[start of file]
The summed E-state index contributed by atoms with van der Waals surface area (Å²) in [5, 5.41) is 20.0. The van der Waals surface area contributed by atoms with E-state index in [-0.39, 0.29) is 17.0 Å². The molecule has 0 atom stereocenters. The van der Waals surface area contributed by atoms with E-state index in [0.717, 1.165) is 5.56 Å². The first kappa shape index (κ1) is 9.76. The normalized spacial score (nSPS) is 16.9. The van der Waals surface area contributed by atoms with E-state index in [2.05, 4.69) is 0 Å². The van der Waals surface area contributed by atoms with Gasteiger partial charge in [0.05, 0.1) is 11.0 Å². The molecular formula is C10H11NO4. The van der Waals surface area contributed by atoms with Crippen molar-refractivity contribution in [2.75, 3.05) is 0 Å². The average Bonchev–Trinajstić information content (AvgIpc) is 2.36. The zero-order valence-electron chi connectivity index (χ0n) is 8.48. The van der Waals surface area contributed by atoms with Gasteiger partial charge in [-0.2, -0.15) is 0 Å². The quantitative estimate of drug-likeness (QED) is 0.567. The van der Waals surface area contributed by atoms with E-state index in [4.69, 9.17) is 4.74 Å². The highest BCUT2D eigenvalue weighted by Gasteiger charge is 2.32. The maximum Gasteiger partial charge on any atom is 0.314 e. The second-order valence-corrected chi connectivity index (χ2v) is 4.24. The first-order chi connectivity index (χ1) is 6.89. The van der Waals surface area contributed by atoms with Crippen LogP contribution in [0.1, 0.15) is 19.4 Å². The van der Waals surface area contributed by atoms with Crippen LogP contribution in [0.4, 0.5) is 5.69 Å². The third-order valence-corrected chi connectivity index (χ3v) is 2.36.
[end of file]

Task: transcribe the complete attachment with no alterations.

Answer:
The summed E-state index contributed by atoms with van der Waals surface area (Å²) in [5, 5.41) is 20.0. The van der Waals surface area contributed by atoms with E-state index in [-0.39, 0.29) is 17.0 Å². The molecule has 0 atom stereocenters. The van der Waals surface area contributed by atoms with E-state index in [0.717, 1.165) is 5.56 Å². The first kappa shape index (κ1) is 9.76. The normalized spacial score (nSPS) is 16.9. The van der Waals surface area contributed by atoms with E-state index in [2.05, 4.69) is 0 Å². The van der Waals surface area contributed by atoms with Gasteiger partial charge in [0.05, 0.1) is 11.0 Å². The molecular formula is C10H11NO4. The van der Waals surface area contributed by atoms with Crippen molar-refractivity contribution in [2.75, 3.05) is 0 Å². The average Bonchev–Trinajstić information content (AvgIpc) is 2.36. The zero-order valence-electron chi connectivity index (χ0n) is 8.48. The van der Waals surface area contributed by atoms with Gasteiger partial charge in [-0.2, -0.15) is 0 Å². The quantitative estimate of drug-likeness (QED) is 0.567. The van der Waals surface area contributed by atoms with E-state index in [4.69, 9.17) is 4.74 Å². The highest BCUT2D eigenvalue weighted by Gasteiger charge is 2.32. The maximum Gasteiger partial charge on any atom is 0.314 e. The second-order valence-corrected chi connectivity index (χ2v) is 4.24. The first-order chi connectivity index (χ1) is 6.89. The van der Waals surface area contributed by atoms with Crippen LogP contribution in [0.1, 0.15) is 19.4 Å². The van der Waals surface area contributed by atoms with Crippen LogP contribution in [0.4, 0.5) is 5.69 Å². The third-order valence-corrected chi connectivity index (χ3v) is 2.36.